Can you believe it’s already February?
While I’m sure many of you have been busy starting to implement your 2015 business plans, while others are still in the process of creating them, there’s one business plan you may have forgotten to create and start implementing: your 2015 online business plan.
What is an online business plan, and why is it important to have one? How do you go about creating one?
An online business plan is a plan meant to complement, not replace, your existing business plan for 2015. A business plan, in general, is created to boost efficiency, through time management and systems creation. You want to create an online business plan to ensure your online efforts mirror and maximize your offline efforts. There are 6 easy steps to creating your 2015 online business plan:
Step 1: Identify Your Goals
Ask yourself, “What are my online goals?” Do you want more engagement? More leads? Expanded advertising? To continue conversations with existing clients? Knowing why you’re online will help determine what you use and how you go about using online tools.
Step 2: Identify Your Audience
Just as knowing the “why” you’re online, you need to know who you’re focusing on. Many real estate agents make the mistake of trying to appeal to everyone; the theory is that everyone is in the market for real estate, so agents should be focusing on everyone. Unfortunately, it’s easy to get lost when you’re focused on everyone. Instead, let’s focus on who you actually want to be selling to.
Take a sheet of paper or open a blank page on your favorite word processing or note-taking program. Now ask yourself: “Who’s my ideal client?” Where do they live? What kind of home do they want – single-family, apartment, etc.? What’s their job? Do they need to commute? How much money do they currently make? What can they actually afford? What are their life goals and long-term plans? Now, name your ideal client or clients. (e.g. George and Martha)
Now, whenever you post or do anything online, know you’re aiming that marketing at George and Martha.
Step 3: Decide Where to Be Online
Now you know “who” you’re you’re going to be marketing to and “why” you’re marketing to them, you have to decide where you need to be online to reach your ideal clients with your message. Every online and social platform has a different demographic it appeals to, and a different purpose for being there.
A website can offer content and search capability as well as lead capture possibilities. Social media platforms, like Facebook, Twitter and Google+, are meant to be kept more social; you should be using those platforms to have conversations, allowing people to see who you are and listening to your ideal clients about what they want. Certain platforms, like Instagram, Pinterest and YouTube, are meant to appeal to the more visually-oriented client. A more literal client may prefer content on a blog or “just the facts” as offered on platforms like LinkedIn.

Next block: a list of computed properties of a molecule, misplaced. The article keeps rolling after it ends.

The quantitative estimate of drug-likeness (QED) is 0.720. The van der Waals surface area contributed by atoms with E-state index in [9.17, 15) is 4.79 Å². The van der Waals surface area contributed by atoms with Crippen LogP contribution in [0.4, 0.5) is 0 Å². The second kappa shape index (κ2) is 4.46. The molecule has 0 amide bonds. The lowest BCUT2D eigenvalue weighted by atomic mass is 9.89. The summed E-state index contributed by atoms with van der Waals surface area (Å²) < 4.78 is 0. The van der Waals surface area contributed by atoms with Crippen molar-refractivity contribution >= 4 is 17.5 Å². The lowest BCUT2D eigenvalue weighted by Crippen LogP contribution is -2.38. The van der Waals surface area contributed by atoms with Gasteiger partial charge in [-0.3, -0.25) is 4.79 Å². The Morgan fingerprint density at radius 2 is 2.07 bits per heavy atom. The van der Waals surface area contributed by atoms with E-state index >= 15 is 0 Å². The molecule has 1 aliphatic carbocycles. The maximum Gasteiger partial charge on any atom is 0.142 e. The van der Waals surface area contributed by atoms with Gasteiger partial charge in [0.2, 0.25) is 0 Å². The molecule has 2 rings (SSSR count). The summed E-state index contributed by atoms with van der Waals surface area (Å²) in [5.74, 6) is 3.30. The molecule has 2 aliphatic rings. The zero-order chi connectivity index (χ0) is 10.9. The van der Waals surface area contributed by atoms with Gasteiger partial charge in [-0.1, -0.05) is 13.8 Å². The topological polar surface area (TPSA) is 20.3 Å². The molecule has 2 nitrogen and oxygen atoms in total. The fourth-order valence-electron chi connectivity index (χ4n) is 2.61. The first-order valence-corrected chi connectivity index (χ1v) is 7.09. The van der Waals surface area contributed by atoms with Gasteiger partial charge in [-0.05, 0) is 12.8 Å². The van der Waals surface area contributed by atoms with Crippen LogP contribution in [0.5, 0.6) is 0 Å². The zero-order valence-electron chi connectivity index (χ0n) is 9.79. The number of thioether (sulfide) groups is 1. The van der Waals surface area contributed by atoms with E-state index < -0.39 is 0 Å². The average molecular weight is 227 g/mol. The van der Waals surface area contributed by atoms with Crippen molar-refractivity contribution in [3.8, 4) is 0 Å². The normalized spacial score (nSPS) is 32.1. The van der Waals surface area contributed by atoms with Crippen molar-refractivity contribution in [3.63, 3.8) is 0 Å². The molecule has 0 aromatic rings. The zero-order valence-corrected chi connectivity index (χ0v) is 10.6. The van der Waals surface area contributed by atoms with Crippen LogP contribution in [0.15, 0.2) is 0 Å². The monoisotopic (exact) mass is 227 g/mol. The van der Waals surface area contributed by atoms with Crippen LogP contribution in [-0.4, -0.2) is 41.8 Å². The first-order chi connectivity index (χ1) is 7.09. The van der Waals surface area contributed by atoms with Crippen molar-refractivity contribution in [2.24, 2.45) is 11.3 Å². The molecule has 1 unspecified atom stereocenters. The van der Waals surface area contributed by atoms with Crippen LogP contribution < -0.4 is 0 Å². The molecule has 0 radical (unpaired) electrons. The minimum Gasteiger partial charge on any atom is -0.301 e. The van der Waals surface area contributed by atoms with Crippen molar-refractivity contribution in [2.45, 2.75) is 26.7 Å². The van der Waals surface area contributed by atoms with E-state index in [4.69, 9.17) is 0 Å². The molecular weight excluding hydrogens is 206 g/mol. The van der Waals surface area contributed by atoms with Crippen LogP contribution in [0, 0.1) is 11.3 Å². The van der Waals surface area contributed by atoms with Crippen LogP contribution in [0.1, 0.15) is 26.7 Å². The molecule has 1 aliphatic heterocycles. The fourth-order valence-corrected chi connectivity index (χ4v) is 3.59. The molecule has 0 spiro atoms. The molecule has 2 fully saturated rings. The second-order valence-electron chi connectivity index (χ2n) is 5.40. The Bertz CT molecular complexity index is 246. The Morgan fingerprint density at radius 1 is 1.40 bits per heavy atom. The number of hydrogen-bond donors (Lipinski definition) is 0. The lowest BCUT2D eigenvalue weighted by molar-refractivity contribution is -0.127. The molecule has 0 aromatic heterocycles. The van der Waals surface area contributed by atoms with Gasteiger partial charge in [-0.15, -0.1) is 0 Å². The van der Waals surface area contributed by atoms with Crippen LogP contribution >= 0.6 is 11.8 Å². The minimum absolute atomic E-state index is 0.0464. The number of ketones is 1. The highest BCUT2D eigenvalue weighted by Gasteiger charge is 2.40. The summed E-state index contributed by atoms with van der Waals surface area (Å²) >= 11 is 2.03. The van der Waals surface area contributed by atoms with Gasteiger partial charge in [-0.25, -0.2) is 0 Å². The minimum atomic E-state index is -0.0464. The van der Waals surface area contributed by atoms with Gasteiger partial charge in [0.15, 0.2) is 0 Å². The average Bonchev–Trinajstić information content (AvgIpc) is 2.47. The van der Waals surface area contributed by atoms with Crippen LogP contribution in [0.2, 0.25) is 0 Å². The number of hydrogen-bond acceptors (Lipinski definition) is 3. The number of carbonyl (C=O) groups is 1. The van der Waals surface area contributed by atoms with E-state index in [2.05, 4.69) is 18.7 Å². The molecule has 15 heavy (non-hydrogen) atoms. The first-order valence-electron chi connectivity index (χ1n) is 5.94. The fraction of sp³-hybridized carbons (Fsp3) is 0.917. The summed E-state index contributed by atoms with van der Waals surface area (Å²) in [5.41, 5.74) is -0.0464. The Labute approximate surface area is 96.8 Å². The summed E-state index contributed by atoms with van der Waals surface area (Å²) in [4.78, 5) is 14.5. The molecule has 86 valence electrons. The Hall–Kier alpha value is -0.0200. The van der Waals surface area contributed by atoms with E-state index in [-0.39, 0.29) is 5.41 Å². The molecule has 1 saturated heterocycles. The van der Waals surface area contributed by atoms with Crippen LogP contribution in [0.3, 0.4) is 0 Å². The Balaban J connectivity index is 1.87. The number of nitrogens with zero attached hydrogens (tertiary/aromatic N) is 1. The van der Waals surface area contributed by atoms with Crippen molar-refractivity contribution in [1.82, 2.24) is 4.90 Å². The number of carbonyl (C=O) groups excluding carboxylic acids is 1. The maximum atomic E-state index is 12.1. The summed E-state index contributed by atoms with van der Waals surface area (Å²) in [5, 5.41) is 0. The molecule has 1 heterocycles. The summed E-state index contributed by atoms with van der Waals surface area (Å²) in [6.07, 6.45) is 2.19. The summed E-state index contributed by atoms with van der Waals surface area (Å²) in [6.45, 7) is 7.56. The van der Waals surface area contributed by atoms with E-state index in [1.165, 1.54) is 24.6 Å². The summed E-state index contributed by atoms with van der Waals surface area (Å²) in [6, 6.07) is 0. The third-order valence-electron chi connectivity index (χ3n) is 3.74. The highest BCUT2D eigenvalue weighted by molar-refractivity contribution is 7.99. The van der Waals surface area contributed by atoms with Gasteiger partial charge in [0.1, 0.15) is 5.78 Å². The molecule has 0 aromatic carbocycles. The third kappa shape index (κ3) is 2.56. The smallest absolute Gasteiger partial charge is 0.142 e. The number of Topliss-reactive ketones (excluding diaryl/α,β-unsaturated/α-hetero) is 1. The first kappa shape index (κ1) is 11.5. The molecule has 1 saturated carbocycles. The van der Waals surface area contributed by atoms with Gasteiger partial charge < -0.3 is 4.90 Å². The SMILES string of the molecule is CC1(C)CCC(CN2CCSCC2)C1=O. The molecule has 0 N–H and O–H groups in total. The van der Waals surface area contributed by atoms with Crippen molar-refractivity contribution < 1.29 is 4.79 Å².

Step 4: PICK TWO
That’s right. Of the places you decided in Step 3 about where you want to be online…pick two.
Two online platforms allow you to measure your efforts in each space, to see how people respond differently as you approach them in those spaces and to allow you to more fully concentrate your efforts without needless distractions in other spaces.
Pick two, and be awesome at them.
Step 5: Treat Online Like a Business
Many people consider going online to be a reward or a break from their daily business. If you’re committed to being online as part of your business, however, you need to treat your online activities as a business as well. These are some ways you can treat online as a business:
- Make SMART (Specific, Measured, Actionable, Realistic and Timely) goals about your online efforts.
- Engage in time blocking and time management around your online activities.
- Create content calendars to continue consistency.
- Use social scheduling services (like Buffer, HootSuite, etc.) to assist you.
- Commit yourself to a drip campaign.
- Budget your advertising online as you would budget your advertising offline.
- Engage in and understand your analytics – is this working for you?
Step 6: Know Thyself
Finally, you have to know yourself. What are your strengths? What are your weaknesses? We have a tendency to not engage or fully participate in things we’re not good at – and then let things fall by the wayside when they seemingly get too difficult.
Identify where in your plan you might struggle: email management? Blog posts? Newsletter campaigns? Monitoring analytics? Make sure to have people, on stand-by or working with you on a regular basis, that you know can help you not only remain accountable, but keep you from falling. Being truthful about who you are and what you are most likely to do well and do poorly will only lead to greater success in 2015.